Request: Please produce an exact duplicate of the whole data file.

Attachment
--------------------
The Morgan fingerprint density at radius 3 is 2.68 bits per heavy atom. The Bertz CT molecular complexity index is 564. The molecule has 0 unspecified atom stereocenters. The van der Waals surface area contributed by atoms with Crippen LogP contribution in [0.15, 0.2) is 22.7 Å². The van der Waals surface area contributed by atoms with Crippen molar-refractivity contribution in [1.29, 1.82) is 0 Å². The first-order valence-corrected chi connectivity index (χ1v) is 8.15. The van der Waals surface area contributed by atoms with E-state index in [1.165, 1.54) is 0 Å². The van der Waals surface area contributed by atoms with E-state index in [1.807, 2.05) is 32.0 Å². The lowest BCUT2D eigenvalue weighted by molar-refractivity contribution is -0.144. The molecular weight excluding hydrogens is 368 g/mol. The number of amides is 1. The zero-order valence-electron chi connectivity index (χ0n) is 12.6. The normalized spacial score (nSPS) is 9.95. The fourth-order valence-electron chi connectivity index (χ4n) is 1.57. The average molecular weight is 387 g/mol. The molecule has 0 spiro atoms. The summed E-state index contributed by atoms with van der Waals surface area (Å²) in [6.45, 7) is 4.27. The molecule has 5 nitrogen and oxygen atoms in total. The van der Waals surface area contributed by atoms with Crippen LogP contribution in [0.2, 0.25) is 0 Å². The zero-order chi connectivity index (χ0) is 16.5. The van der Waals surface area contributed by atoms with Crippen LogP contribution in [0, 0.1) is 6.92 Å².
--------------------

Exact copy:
The Morgan fingerprint density at radius 3 is 2.68 bits per heavy atom. The Bertz CT molecular complexity index is 564. The molecule has 0 unspecified atom stereocenters. The van der Waals surface area contributed by atoms with Crippen LogP contribution in [0.15, 0.2) is 22.7 Å². The van der Waals surface area contributed by atoms with Crippen molar-refractivity contribution in [1.29, 1.82) is 0 Å². The first-order valence-corrected chi connectivity index (χ1v) is 8.15. The van der Waals surface area contributed by atoms with E-state index in [1.165, 1.54) is 0 Å². The van der Waals surface area contributed by atoms with E-state index in [1.807, 2.05) is 32.0 Å². The lowest BCUT2D eigenvalue weighted by molar-refractivity contribution is -0.144. The molecular weight excluding hydrogens is 368 g/mol. The number of amides is 1. The zero-order valence-electron chi connectivity index (χ0n) is 12.6. The normalized spacial score (nSPS) is 9.95. The fourth-order valence-electron chi connectivity index (χ4n) is 1.57. The average molecular weight is 387 g/mol. The molecule has 0 spiro atoms. The summed E-state index contributed by atoms with van der Waals surface area (Å²) in [6.45, 7) is 4.27. The molecule has 5 nitrogen and oxygen atoms in total. The van der Waals surface area contributed by atoms with Crippen LogP contribution in [0.2, 0.25) is 0 Å². The zero-order chi connectivity index (χ0) is 16.5. The van der Waals surface area contributed by atoms with Crippen LogP contribution in [0, 0.1) is 6.92 Å².